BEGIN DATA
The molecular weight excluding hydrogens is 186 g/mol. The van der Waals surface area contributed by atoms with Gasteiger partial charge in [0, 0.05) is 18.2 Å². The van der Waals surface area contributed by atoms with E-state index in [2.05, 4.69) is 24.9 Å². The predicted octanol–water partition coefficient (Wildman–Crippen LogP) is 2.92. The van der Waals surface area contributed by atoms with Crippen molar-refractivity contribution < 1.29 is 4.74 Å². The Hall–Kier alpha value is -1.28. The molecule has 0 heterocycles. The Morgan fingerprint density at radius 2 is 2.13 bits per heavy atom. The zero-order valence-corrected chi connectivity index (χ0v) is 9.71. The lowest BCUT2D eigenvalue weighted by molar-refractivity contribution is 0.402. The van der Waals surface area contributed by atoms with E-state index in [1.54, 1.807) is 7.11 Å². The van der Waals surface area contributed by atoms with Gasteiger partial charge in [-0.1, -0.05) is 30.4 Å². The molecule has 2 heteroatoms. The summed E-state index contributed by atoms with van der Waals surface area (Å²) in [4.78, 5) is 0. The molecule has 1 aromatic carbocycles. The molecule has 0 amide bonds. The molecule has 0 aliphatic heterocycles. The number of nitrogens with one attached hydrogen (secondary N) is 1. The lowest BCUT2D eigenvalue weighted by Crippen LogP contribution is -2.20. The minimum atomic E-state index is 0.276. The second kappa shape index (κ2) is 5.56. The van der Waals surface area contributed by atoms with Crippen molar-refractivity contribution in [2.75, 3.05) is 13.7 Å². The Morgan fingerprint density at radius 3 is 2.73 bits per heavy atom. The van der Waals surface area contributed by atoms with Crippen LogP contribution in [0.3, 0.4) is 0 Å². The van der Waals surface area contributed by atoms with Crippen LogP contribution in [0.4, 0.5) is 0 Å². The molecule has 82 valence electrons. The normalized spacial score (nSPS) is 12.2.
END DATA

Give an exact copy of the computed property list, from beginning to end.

The molecular weight excluding hydrogens is 186 g/mol. The van der Waals surface area contributed by atoms with Gasteiger partial charge in [0, 0.05) is 18.2 Å². The van der Waals surface area contributed by atoms with E-state index in [2.05, 4.69) is 24.9 Å². The predicted octanol–water partition coefficient (Wildman–Crippen LogP) is 2.92. The van der Waals surface area contributed by atoms with Crippen molar-refractivity contribution < 1.29 is 4.74 Å². The Hall–Kier alpha value is -1.28. The molecule has 0 heterocycles. The Morgan fingerprint density at radius 2 is 2.13 bits per heavy atom. The zero-order valence-corrected chi connectivity index (χ0v) is 9.71. The lowest BCUT2D eigenvalue weighted by molar-refractivity contribution is 0.402. The van der Waals surface area contributed by atoms with E-state index in [1.54, 1.807) is 7.11 Å². The van der Waals surface area contributed by atoms with Gasteiger partial charge in [-0.1, -0.05) is 30.4 Å². The molecule has 2 heteroatoms. The summed E-state index contributed by atoms with van der Waals surface area (Å²) in [4.78, 5) is 0. The molecule has 1 aromatic carbocycles. The molecule has 0 amide bonds. The molecule has 0 aliphatic heterocycles. The number of nitrogens with one attached hydrogen (secondary N) is 1. The lowest BCUT2D eigenvalue weighted by Crippen LogP contribution is -2.20. The minimum atomic E-state index is 0.276. The second kappa shape index (κ2) is 5.56. The van der Waals surface area contributed by atoms with Crippen molar-refractivity contribution in [2.75, 3.05) is 13.7 Å². The Morgan fingerprint density at radius 3 is 2.73 bits per heavy atom. The van der Waals surface area contributed by atoms with Crippen LogP contribution in [0.3, 0.4) is 0 Å². The van der Waals surface area contributed by atoms with Crippen LogP contribution in [0.4, 0.5) is 0 Å². The molecule has 82 valence electrons. The normalized spacial score (nSPS) is 12.2.